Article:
This presentation reiterated the material of the previous one. Ignoring the punctuated equilibrium aspects addressed in a previous post, Lessons from the ASOR Conference: Punctuated Equilibrium and the Writing of the Hebrew Bible, Levy concentrated on the archaeology of the mines, smelting sites, slag, and the protecting fort at Khirbat en-Nahas. One additional note was the discovery of a Sheshonq sacrab. Once again as with Tell Hesi presentation previously described, we have an example of pre-Sheshonq activity which he disrupted. What does all this mean for biblical scholarship? For that we have turn back from this presentation in the final time slot at ASOR to the first time slot.

Erez Ben-Yosef (Tel Aviv University), “Throwing the Baby Out with the Bathwater: On a Prevailing Methodological Flaw in the Treatment of Nomads in Current Biblical Archaeology” (ASOR Archaeology and Biblical Studies I 1B)

The aim of this paper is to highlight a methodological flaw in current biblical archaeology, one which became apparent as a result of the recent research in the Aravah’s Iron Age copper production centers. In essence, this flaw, which cuts across all schools of biblical archaeologists, is the prevailing, simplistic approach applied to the identification and interpretation of nomadic elements in biblical-era societies. These elements have been typically described as representing only one form of social organization, which is simple and almost negligible in historical reconstructions. However, the unique case of the Aravah demonstrates that the role of nomads in shaping the history of the region has been underestimated and downplayed in the research of the region, and that the total reliance on stone-built archaeological features in the identification of social complexity in the vast majority of recent studies has resulted in skewed historical reconstructions. Recognizing this “architectural bias” and understating its sources have important implications on core issues in biblical archaeology today, as both “minimalists” and “maximalists” have been using stone-built architectural remains as the key to solving debated issues related to the genesis of ancient Israel and neighboring polities (e.g., “high” vs. “low” Iron Age chronologies), in which—according to both biblical accounts and external sources—nomadic elements played a major role.

The bold added to the abstract state make the point quite clearly without requiring additional elaboration. The tenth century BCE is in play now. Ben-Yosef built on these points at his SBL presentation.

Erez Ben-Yosef, Tel Aviv University On the Possibility of an Early Iron Age Nomadic Monarchy in the Arabah (Early Edom) and Its Implications on the Study of Ancient Israel (SBL S18-122 Archaeology of the Biblical World Theme: Bronze and Iron Age)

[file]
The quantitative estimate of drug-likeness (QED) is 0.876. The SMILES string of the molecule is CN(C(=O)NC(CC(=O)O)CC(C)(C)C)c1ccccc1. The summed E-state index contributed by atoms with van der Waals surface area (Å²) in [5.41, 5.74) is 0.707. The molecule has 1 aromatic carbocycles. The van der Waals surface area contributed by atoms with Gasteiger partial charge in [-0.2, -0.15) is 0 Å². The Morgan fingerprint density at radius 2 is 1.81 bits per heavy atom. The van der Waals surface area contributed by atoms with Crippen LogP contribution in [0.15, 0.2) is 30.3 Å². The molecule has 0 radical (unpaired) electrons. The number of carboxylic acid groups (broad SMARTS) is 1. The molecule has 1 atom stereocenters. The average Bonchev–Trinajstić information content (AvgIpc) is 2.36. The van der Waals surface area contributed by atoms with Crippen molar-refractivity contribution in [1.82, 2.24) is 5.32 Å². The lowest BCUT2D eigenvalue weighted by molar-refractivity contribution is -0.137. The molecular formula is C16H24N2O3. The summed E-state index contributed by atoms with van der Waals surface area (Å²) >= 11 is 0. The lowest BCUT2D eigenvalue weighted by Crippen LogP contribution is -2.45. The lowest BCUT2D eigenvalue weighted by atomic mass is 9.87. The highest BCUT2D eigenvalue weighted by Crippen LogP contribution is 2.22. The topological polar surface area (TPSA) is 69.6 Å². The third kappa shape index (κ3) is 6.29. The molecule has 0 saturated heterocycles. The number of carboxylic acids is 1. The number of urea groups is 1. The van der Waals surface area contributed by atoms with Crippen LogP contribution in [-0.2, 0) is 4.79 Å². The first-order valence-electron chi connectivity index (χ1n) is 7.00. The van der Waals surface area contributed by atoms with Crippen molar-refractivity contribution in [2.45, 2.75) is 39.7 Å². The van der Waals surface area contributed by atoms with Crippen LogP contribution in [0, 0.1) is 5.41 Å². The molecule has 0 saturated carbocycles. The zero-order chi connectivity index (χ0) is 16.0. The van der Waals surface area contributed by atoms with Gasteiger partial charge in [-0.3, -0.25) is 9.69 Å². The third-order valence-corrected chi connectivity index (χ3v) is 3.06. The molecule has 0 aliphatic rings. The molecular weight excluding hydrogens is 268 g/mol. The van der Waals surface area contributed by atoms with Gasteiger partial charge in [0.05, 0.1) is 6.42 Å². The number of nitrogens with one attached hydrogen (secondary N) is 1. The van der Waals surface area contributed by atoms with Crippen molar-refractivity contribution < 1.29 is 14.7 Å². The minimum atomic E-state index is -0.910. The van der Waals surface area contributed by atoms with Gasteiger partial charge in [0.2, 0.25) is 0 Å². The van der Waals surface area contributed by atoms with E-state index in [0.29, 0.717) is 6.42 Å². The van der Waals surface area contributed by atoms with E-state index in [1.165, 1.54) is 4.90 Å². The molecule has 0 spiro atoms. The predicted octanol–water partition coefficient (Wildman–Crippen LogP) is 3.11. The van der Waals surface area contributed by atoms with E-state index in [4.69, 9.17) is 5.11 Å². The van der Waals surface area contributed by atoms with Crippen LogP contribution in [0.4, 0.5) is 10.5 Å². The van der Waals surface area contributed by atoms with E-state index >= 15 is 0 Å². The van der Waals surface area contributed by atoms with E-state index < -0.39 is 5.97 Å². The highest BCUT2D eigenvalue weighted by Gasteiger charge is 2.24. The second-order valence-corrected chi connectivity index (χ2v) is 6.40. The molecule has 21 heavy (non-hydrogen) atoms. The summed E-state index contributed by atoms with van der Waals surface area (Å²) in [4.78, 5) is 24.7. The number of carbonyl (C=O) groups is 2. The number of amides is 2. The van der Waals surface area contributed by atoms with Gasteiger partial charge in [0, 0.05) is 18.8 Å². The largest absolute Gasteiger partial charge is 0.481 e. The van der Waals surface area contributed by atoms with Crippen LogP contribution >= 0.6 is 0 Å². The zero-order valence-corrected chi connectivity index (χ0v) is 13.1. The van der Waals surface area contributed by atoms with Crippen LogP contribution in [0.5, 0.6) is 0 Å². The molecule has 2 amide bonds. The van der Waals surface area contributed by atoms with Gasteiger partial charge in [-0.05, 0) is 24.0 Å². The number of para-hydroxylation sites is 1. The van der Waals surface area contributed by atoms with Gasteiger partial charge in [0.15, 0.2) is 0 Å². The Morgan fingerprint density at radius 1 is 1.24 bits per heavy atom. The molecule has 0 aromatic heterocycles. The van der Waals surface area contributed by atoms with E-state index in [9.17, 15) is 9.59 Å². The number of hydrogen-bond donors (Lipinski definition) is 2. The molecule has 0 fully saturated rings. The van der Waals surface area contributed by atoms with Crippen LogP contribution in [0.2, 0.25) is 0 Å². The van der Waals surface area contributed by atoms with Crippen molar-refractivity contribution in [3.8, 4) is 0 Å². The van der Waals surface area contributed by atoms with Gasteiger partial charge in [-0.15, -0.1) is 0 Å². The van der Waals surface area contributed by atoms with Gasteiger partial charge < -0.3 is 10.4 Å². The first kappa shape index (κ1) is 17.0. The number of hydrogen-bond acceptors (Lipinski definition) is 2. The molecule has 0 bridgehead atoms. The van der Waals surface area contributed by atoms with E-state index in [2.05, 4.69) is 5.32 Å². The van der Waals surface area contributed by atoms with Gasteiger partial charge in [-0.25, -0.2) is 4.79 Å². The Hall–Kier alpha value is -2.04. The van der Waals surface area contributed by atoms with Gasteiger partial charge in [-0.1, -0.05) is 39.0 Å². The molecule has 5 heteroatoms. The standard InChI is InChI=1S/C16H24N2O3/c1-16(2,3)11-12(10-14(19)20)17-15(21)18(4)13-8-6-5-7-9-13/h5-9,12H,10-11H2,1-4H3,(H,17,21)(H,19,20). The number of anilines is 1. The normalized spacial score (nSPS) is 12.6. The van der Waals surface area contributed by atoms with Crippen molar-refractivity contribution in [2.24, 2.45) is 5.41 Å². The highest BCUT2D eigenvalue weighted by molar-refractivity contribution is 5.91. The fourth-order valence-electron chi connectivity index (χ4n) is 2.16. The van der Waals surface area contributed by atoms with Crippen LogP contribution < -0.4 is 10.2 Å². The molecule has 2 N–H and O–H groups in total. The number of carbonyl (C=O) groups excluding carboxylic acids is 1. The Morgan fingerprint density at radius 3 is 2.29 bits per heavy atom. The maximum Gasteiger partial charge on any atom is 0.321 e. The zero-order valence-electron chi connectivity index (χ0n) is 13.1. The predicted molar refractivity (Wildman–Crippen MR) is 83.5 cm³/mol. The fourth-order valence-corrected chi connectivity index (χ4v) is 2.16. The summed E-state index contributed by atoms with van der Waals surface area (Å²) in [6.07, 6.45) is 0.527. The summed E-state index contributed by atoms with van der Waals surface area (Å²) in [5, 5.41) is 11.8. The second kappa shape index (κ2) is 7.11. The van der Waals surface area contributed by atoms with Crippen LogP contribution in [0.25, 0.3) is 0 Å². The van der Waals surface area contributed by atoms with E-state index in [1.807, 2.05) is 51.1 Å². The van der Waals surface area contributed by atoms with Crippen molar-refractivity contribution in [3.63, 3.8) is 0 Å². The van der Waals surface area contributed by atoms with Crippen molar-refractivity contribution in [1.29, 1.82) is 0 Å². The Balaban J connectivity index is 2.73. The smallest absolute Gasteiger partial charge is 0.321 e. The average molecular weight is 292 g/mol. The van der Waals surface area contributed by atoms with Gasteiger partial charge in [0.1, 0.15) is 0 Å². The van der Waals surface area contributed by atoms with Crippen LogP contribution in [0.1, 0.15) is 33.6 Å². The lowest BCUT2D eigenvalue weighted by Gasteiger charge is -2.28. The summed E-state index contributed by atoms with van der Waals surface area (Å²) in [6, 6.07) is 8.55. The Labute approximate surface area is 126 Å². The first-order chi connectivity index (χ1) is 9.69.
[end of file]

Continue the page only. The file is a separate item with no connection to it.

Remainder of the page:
Since its early days, the common perception of nomads in biblical archaeology has been of people that could not form strong political entities, and whose influence on the course of history was marginal. Biblical scholars and archaeologists alike have constantly equated the biblical-era nomads to the modern Bedouins of the Southern Levant, further enforcing the interpretation of these groups as simple tribal societies that existed in the geographical and historical periphery of the settled land. Similarly, almost any discussion on the formation of the Southern Levantine Iron Age kingdoms, including the United Monarchy of Ancient Israel, has been based on the fundamental assumption that such political organizations could not have developed prior to complete sedentarization; consequently, the identification of these kingdoms in the archaeological record has been dependent on the existence of substantial stone-built remains. However, new archaeological evidence from the Arabah, including the recent excavations by the Central Timna Valley Project of Tel Aviv University (https:// archaeology.tau.ac.il/ben-yosef/CTV/), challenges this fundamental assumption. In this paper I argue that we have sufficient new data to support the reconstruction of an early (Iron I) Edomite kingdom, which achieved a complex social organization and ultra-regional impact prior to the sedentarization of its (semi-)nomadic (agro-)pastoralistic tribes. This has significant implications on our understanding of the other emerging Southern Levantine kingdoms, including Ancient Israel, as all of which have a nomadic background that is attested for in biblical as well as external sources.

If Ben-Yosef is suggesting that Israelite kingdom in the tenth century BCE might have been a nomadic monarchy then here I part ways with him. The archaeological data presented at these conferences suggest that a “substantial stone-built” kingdom in the tenth century BCE was feasible. Parts of it have been excavated. The story of the Israelite kingdom is very much an urban-based story. It would be more appropriate to consider Israel in the Iron I period prior to it becoming a kingdom and when the tribe was more important. Also, I am not clear from these presentations how one would define or differentiate a nomadic kingdom from a nomadic chiefdom.

Secondly, I would keep open the possibility that the people engaged in the copper-producing activities self-identified as Midianites. Such an identification helps to understand the Kenite/Midian connection in the biblical narrative and it is the Kenites at the SBL that will the subject of the next post.